One of the main settings for where this is useful is in the context of speech recognition. Here an ensemble phone recognizer may achieve a low phone error rate, but it may be too slow to process user input on the fly. A simpler model replicating the ensemble method, however, can bring some of the classification gains of large-scale ensemble deep network models to practical speech systems.

Specialist networks

Specialist networks are a way of using dark knowledge to improve the performance of deep network models regardless of their underlying complexity. They are used in the setting where there are many different classes. As before, deep network is trained over the data and each data point is assigned a target that corresponds to the temperature adjusted softmax output. These softmax outputs are then clustered multiple times using k-means and the resultant clusters indicate easily confuseable data points that come from a subset of classes. Specialist networks are then trained only on the data in these clusters using a restricted number of classes. They treat all classes not contained in the cluster as coming from a single “other” class. These specialist networks are then trained using alternating one-hot, temperature-adjusted technique. The ensemble method constructed by combining the various specialist networks creates benefits for the overall network.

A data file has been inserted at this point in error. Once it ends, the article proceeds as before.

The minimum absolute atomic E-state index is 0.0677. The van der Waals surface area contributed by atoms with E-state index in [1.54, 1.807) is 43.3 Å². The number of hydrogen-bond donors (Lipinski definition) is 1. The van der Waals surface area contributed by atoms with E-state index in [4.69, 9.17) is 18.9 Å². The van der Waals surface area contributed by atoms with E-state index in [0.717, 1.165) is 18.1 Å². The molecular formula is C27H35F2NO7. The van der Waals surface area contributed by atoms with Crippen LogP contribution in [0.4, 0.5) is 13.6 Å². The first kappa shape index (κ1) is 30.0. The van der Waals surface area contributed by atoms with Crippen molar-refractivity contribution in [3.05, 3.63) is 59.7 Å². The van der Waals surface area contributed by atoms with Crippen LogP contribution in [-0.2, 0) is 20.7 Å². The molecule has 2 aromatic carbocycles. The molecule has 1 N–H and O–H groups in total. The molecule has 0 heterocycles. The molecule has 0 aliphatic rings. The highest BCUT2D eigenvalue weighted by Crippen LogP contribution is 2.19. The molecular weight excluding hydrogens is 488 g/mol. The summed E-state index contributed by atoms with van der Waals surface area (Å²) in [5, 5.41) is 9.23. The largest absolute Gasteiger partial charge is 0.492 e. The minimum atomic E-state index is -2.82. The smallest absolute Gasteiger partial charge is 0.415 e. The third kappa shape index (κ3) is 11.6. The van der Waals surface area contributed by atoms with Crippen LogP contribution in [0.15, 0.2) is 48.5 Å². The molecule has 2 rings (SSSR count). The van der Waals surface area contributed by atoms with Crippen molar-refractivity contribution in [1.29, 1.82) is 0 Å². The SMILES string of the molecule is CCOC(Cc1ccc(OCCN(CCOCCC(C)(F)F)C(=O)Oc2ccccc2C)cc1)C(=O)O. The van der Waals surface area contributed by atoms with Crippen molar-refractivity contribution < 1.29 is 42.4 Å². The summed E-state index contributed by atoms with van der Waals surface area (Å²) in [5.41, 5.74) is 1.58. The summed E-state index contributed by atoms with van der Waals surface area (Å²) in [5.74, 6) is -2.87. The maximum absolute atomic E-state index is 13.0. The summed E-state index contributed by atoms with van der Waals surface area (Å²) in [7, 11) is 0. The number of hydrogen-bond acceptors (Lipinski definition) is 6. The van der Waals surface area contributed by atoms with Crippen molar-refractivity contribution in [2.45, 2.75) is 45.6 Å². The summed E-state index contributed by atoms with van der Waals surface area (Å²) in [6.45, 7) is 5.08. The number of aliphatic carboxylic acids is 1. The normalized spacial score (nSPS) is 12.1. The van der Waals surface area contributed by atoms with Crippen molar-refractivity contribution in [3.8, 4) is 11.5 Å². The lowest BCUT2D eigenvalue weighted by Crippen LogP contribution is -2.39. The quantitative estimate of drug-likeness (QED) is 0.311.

One technical hiccup created by the specialist network is that the specialist networks are trained using different classes than the full network so combining the softmax outputs from multiple networks requires a combination trick. Essentially there is an optimization problem to solve: ensure that the catchall “dustbin” classes for the specialist networks match a sum of your softmax outputs. So that if you have cars and cheetahs grouped together in one class for your dog detector you combine that network with your cars versus cheetahs network by ensuring the output probabilities for cars and cheetahs sum to a probability similar to the catch-all output of the dog detector.